The emergence of water markets has heralded the prospect of increased efficiency in the use of the resource for extractive purposes. However, water markets have not encompassed all elements of demand for the resource. Notably, demands for the environmental public goods provided by river flows have not been revealed in markets. State Governments have instituted regulations requiring 'environmental flows' to be quarantined from the market allocation process. This policy has triggered negative responses from irrigators and conservationists. Lobby groups have found that the process of determining environmental flows is a prospective site for rent seeking. To avoid policy being driven by rent seeking, information on the costs and benefits of environmental flows is useful. Whereas the costs of environmental flows are readily assessed through reference to market data on irrigators' surpluses foregone, the benefits must be estimated through the use of non-market, stated preference valuation techniques. These techniques - including contingent valuation and choice modelling - remain controversial. Some argue that they should not be used on ethical grounds. Others argue that they cannot be used on technical grounds. These arguments are discussed in this paper, using the context of the water policy debate. The evidence is that stated preference techniques are being used, and applications have been performed in Australia in the context of riverine health. However their use remains restricted relative to the scale of the Australian natural resource management task. Some possible explanations for this limited up-take are provided along with some suggested ways forward.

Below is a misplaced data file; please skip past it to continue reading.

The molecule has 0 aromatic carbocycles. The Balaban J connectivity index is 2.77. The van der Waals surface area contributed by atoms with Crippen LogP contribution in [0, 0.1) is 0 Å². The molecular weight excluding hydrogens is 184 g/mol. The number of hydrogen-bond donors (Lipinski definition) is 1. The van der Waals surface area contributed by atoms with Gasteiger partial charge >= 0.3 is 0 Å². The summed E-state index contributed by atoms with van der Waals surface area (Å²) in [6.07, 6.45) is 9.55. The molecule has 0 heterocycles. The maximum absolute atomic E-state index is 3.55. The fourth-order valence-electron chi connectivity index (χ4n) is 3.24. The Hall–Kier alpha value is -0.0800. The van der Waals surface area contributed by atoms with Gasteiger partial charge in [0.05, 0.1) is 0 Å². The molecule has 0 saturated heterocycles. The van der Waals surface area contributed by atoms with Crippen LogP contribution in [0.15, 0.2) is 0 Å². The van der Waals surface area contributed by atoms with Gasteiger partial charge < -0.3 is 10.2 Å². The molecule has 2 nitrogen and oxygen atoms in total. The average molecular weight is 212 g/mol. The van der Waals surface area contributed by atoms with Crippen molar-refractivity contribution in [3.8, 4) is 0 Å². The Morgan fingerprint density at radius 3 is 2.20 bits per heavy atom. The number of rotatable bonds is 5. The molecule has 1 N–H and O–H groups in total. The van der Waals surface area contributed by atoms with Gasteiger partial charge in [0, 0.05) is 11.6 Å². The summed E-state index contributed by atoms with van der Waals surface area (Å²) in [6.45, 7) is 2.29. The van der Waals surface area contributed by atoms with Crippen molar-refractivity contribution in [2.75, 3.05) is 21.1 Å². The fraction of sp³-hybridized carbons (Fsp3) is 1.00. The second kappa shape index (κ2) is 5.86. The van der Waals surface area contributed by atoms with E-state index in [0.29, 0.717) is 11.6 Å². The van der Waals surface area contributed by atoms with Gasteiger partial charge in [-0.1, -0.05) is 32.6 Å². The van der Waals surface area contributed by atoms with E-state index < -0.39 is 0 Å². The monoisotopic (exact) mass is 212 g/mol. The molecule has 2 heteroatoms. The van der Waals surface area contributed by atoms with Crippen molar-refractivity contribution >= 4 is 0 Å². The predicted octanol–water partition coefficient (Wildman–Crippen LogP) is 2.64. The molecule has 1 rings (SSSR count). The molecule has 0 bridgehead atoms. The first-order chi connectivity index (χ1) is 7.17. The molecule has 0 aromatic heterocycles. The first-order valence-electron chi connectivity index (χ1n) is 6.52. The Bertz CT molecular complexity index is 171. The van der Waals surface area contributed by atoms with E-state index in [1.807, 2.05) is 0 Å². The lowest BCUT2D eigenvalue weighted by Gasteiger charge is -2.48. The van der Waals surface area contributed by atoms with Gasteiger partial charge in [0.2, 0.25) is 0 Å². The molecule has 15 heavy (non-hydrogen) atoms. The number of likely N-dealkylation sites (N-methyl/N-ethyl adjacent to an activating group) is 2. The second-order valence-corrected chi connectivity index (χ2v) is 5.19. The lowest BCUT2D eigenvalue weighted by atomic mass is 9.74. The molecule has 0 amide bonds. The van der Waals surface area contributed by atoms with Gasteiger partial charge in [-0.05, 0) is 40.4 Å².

|Publication status||Published - 2003|